3. The advantage of entering the market with a different attitude.
I wish I had known that cannabis would become an industry, because when I started it wasn’t really an industry. If I had known that, I would have handled it very differently. In California, it was medical, but it was a complete gray area, and it stayed that way until 2017 or 2018. Most cannabis entrepreneurs in California have been in the industry much longer than in other states, particularly on the East Coast. In many of their thoughts, they must think: I wish I had known ten years ago that there would be such a thing.
Advice from Lauren Pickard, CEO of High Desert Flower Inc. in Oregon. Picard began his career as a financial and business consultant in the cannabis industry nearly four years ago. After a few months, he was asked to become CEO of his client company. He shares with the Cannabis Business Times what he has learned over the past four years in the industry.
APPROPRIATE: 6 other lessons learned from our work on cannabis
I would like to know…
1. Inadequate preparation of states for cannabis legalization.
I’ve been in the industry for a little over four years now. I started in late 2016, when other states were legalizing before and after, and I didn’t have a long trajectory to get up to speed. About a year after each state legalized its licensing requirements. There seems to be ample time for states to learn from the successes and failures of other states, which should lead to some consistency among states’ legal systems. Unfortunately, this has resulted in a plethora of rules and regulations within and between states, resulting in most states being extremely ill-prepared to initiate their respective permitting processes. We had an operation in California that we sold, and then we built a vertically integrated operation in Oregon, and the way the regulators in the two states looked at the cannabis world was very different.
Thanks to Lauren Picard.
2. The difference between the economies of closed and unclosed states.
Oregon was originally a runaway state, but in June 2018 it stopped accepting nominations and suddenly became a runaway state. Looking back, until June 2018 I had to think about the very idea of licensing as a way for a company to create value. You could create a lot of value by taking control of a small site (rented or purchased), requesting different licenses and granting them only when it makes sense; some licenses may not have been granted on this site. This gives you the flexibility to move licenses to the optimal location, with or without partner intervention.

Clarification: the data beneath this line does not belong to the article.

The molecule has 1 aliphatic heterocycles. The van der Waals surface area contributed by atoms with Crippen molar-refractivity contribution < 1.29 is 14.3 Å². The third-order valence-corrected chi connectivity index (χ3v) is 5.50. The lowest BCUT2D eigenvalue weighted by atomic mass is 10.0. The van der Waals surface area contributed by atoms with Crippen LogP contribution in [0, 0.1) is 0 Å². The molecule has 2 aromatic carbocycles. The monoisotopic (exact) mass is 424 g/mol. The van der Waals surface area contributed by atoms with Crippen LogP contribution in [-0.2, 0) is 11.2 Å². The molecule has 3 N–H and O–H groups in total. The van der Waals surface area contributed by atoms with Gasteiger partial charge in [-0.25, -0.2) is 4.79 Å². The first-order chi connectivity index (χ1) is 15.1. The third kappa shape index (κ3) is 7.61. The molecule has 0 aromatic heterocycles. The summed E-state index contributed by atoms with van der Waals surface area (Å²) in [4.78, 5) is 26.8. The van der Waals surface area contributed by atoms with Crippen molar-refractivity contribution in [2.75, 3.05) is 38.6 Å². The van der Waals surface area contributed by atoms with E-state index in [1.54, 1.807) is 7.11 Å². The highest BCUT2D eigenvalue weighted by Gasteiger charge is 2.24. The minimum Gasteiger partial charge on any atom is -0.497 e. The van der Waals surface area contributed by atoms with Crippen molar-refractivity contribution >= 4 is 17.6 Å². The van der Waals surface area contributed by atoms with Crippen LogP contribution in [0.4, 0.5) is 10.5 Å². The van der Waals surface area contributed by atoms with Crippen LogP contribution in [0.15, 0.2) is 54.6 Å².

Of course, there are nuances to this strategy that need to be thought through to make it worthwhile, but it was a viable long-term strategy. That would be a strategy I would employ today in an undeveloped state if the cost of the permit was reasonable. If they cost a hundred thousand dollars each, no, but if they cost a few thousand dollars each, it might be worth it. Even if the state never limits licensing, there are only a limited number of suitable locations in each state for cannabis businesses with good real estate. Ultimately, permits will be limited by the lack of suitable sites.
3. Misunderstanding of the economic tax authorities.
The idea that you can’t apply combined tax rates of up to 50 percent, even at the local level, to the retail price of cannabis and still expect to see some movement in reducing the [illegal] market, I think is a mistake. I think the minimum fees should have been sustainably increased to fund the regulatory and enforcement efforts, in addition to the filing and licensing fees already collected, and then increased over time as the [illegal] market declines in size.